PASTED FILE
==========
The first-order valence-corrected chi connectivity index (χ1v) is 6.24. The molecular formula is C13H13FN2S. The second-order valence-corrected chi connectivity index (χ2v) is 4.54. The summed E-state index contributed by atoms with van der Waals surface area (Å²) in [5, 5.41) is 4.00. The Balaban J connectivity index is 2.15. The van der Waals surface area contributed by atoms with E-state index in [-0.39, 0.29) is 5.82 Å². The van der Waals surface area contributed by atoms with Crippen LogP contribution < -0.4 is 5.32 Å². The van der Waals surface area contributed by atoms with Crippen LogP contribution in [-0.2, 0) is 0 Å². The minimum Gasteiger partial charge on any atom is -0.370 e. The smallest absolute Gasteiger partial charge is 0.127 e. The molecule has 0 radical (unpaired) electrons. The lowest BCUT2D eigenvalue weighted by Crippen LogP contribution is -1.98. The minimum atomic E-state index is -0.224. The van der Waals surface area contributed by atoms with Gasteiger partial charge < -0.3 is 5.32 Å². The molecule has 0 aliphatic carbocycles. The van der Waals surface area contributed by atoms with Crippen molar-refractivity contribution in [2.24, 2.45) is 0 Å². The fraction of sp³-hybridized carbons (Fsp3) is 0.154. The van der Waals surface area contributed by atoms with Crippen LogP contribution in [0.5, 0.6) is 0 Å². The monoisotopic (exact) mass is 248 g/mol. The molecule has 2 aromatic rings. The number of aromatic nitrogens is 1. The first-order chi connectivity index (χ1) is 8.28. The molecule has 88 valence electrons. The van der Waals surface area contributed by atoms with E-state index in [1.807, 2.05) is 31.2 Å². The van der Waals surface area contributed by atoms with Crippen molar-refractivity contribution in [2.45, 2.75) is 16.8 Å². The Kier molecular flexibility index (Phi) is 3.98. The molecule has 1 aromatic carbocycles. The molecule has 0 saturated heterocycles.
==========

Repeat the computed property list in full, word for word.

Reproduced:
The first-order valence-corrected chi connectivity index (χ1v) is 6.24. The molecular formula is C13H13FN2S. The second-order valence-corrected chi connectivity index (χ2v) is 4.54. The summed E-state index contributed by atoms with van der Waals surface area (Å²) in [5, 5.41) is 4.00. The Balaban J connectivity index is 2.15. The van der Waals surface area contributed by atoms with E-state index in [-0.39, 0.29) is 5.82 Å². The van der Waals surface area contributed by atoms with Crippen LogP contribution < -0.4 is 5.32 Å². The van der Waals surface area contributed by atoms with Crippen LogP contribution in [-0.2, 0) is 0 Å². The minimum Gasteiger partial charge on any atom is -0.370 e. The smallest absolute Gasteiger partial charge is 0.127 e. The molecule has 0 radical (unpaired) electrons. The lowest BCUT2D eigenvalue weighted by Crippen LogP contribution is -1.98. The minimum atomic E-state index is -0.224. The van der Waals surface area contributed by atoms with Gasteiger partial charge < -0.3 is 5.32 Å². The molecule has 0 aliphatic carbocycles. The van der Waals surface area contributed by atoms with Crippen molar-refractivity contribution in [2.24, 2.45) is 0 Å². The fraction of sp³-hybridized carbons (Fsp3) is 0.154. The van der Waals surface area contributed by atoms with Crippen LogP contribution in [0.5, 0.6) is 0 Å². The monoisotopic (exact) mass is 248 g/mol. The molecule has 2 aromatic rings. The number of aromatic nitrogens is 1. The first-order chi connectivity index (χ1) is 8.28. The molecule has 88 valence electrons. The van der Waals surface area contributed by atoms with E-state index in [1.807, 2.05) is 31.2 Å². The van der Waals surface area contributed by atoms with Crippen molar-refractivity contribution in [2.45, 2.75) is 16.8 Å². The Kier molecular flexibility index (Phi) is 3.98. The molecule has 1 aromatic carbocycles. The molecule has 0 saturated heterocycles.